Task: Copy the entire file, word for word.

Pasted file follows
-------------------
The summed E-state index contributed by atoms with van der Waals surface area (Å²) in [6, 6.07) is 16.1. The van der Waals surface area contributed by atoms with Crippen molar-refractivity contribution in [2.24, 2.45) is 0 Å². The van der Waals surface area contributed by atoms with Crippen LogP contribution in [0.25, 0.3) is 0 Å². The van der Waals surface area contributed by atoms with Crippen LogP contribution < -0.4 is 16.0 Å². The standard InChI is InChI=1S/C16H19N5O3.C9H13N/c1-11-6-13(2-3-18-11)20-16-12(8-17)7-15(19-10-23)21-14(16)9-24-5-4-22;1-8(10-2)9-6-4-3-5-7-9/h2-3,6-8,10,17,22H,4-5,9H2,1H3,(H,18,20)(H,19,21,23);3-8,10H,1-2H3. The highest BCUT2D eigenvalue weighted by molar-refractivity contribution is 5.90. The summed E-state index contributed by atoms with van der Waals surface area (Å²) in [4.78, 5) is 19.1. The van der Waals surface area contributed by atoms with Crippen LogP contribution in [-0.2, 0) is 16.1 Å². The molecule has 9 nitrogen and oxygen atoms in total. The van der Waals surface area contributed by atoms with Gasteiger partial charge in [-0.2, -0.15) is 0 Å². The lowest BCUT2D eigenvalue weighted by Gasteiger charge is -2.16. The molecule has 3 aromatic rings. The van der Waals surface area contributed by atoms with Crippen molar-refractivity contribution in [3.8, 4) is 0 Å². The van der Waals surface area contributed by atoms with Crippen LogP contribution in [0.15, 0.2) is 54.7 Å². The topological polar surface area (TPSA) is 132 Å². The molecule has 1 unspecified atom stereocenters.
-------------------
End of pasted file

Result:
The summed E-state index contributed by atoms with van der Waals surface area (Å²) in [6, 6.07) is 16.1. The van der Waals surface area contributed by atoms with Crippen molar-refractivity contribution in [2.24, 2.45) is 0 Å². The van der Waals surface area contributed by atoms with Crippen LogP contribution in [0.25, 0.3) is 0 Å². The van der Waals surface area contributed by atoms with Crippen LogP contribution < -0.4 is 16.0 Å². The standard InChI is InChI=1S/C16H19N5O3.C9H13N/c1-11-6-13(2-3-18-11)20-16-12(8-17)7-15(19-10-23)21-14(16)9-24-5-4-22;1-8(10-2)9-6-4-3-5-7-9/h2-3,6-8,10,17,22H,4-5,9H2,1H3,(H,18,20)(H,19,21,23);3-8,10H,1-2H3. The highest BCUT2D eigenvalue weighted by molar-refractivity contribution is 5.90. The summed E-state index contributed by atoms with van der Waals surface area (Å²) in [4.78, 5) is 19.1. The van der Waals surface area contributed by atoms with Crippen LogP contribution in [-0.2, 0) is 16.1 Å². The molecule has 9 nitrogen and oxygen atoms in total. The van der Waals surface area contributed by atoms with Gasteiger partial charge in [-0.2, -0.15) is 0 Å². The lowest BCUT2D eigenvalue weighted by Gasteiger charge is -2.16. The molecule has 3 aromatic rings. The van der Waals surface area contributed by atoms with Crippen molar-refractivity contribution in [3.8, 4) is 0 Å². The van der Waals surface area contributed by atoms with Crippen LogP contribution in [0.15, 0.2) is 54.7 Å². The topological polar surface area (TPSA) is 132 Å². The molecule has 1 unspecified atom stereocenters.